Kartemquin Films debuts 2 documentaries at Sundance Film Festival

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The Sundance Film Festival will wrap up in Utah this weekend. Chicago's own Kartemquin Films premiered two powerful entries shot in Illinois, one of which stars a high school in Oak Park. (WLS)

The Sundance Film Festival will wrap up in Utah this weekend. Chicago's own Kartemquin Films premiered two powerful entries shot in Illinois, one of which stars a high school in Oak Park.

Sundance always has plenty of star power and celebrities. But this festival is best known for launching exceptional, fresh and innovative films.

"It's a really, really important place to launch a film, to find a buyer for a film, but more importantly to get the word out," said Betsy Steinberg, Executive Director of Kartemquin Films.

"The best films year in and year out are the documentaries...ultimately coming out of the festival, those are the films that people say, you know the film I saw I loved was a documentary," said Director Steve James.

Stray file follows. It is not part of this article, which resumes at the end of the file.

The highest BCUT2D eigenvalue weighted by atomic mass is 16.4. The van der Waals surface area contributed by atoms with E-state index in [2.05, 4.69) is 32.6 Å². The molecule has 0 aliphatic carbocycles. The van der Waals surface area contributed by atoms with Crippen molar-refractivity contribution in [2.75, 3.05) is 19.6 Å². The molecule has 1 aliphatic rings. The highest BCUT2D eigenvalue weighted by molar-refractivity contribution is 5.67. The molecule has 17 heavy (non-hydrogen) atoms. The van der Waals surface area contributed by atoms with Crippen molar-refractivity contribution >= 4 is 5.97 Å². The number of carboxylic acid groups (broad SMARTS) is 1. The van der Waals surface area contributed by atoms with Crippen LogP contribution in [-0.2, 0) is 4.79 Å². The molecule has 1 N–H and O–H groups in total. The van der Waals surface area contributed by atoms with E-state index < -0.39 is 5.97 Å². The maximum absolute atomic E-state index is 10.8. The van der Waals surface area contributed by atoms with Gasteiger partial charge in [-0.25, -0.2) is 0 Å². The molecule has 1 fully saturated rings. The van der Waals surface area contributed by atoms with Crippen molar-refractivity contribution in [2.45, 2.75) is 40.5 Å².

The Kartemquin team had two entries at Sundance. "Minding the Gap" was about friends who grew up in Rockford, Illinois, with troubled pasts.

"It's a really intimate and beautiful look into a world of young men and women who are coming of age, struggling to find themselves, make sense of some pretty tough experiences they've had in their lives as they share a complete love and obsession with skateboarding," said Steinberg.

"America to Me" is from master documentarian Steve James about education at Oak Park & River Forest High School, where his own kids went to school.

"It's a very liberal, diverse community that has also struggled in its very fine school system with issues of achievement between black students and white students.

Usually films focus on really poor schools CPS kinds of schools that are under-funded and besieged communities and Oak Park isn't any of that. You have all of these advantages that yet there are still struggles around issues of race and education," said James.

"America to Me" was just sold to Starz.

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